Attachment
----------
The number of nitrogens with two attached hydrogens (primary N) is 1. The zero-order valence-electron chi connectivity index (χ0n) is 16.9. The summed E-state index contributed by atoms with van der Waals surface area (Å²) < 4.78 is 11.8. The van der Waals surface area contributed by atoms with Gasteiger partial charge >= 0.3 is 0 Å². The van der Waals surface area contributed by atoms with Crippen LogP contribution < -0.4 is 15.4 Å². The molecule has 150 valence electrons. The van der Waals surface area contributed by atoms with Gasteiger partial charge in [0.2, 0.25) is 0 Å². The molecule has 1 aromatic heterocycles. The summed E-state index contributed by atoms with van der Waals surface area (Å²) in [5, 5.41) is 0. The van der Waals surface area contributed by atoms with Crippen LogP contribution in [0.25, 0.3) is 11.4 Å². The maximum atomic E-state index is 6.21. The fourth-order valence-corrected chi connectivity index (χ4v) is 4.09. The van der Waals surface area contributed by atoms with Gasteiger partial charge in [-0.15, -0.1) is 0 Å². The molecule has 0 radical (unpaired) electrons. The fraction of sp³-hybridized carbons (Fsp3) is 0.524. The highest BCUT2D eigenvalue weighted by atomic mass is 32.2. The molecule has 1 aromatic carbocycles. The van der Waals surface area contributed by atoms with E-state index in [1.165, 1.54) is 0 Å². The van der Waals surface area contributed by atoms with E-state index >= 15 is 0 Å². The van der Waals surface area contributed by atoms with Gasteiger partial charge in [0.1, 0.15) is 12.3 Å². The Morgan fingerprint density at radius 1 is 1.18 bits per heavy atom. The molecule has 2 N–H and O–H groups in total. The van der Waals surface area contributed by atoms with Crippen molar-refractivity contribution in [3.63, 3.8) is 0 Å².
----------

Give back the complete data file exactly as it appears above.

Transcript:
The number of nitrogens with two attached hydrogens (primary N) is 1. The zero-order valence-electron chi connectivity index (χ0n) is 16.9. The summed E-state index contributed by atoms with van der Waals surface area (Å²) < 4.78 is 11.8. The van der Waals surface area contributed by atoms with Gasteiger partial charge >= 0.3 is 0 Å². The van der Waals surface area contributed by atoms with Crippen LogP contribution < -0.4 is 15.4 Å². The molecule has 150 valence electrons. The van der Waals surface area contributed by atoms with Gasteiger partial charge in [0.2, 0.25) is 0 Å². The molecule has 1 aromatic heterocycles. The summed E-state index contributed by atoms with van der Waals surface area (Å²) in [5, 5.41) is 0. The van der Waals surface area contributed by atoms with Crippen LogP contribution in [0.25, 0.3) is 11.4 Å². The maximum atomic E-state index is 6.21. The fourth-order valence-corrected chi connectivity index (χ4v) is 4.09. The van der Waals surface area contributed by atoms with Gasteiger partial charge in [-0.15, -0.1) is 0 Å². The molecule has 0 radical (unpaired) electrons. The fraction of sp³-hybridized carbons (Fsp3) is 0.524. The highest BCUT2D eigenvalue weighted by atomic mass is 32.2. The molecule has 1 aromatic carbocycles. The van der Waals surface area contributed by atoms with E-state index in [1.165, 1.54) is 0 Å². The van der Waals surface area contributed by atoms with E-state index >= 15 is 0 Å². The van der Waals surface area contributed by atoms with Gasteiger partial charge in [0.1, 0.15) is 12.3 Å². The Morgan fingerprint density at radius 1 is 1.18 bits per heavy atom. The molecule has 2 N–H and O–H groups in total. The van der Waals surface area contributed by atoms with Crippen molar-refractivity contribution in [3.63, 3.8) is 0 Å².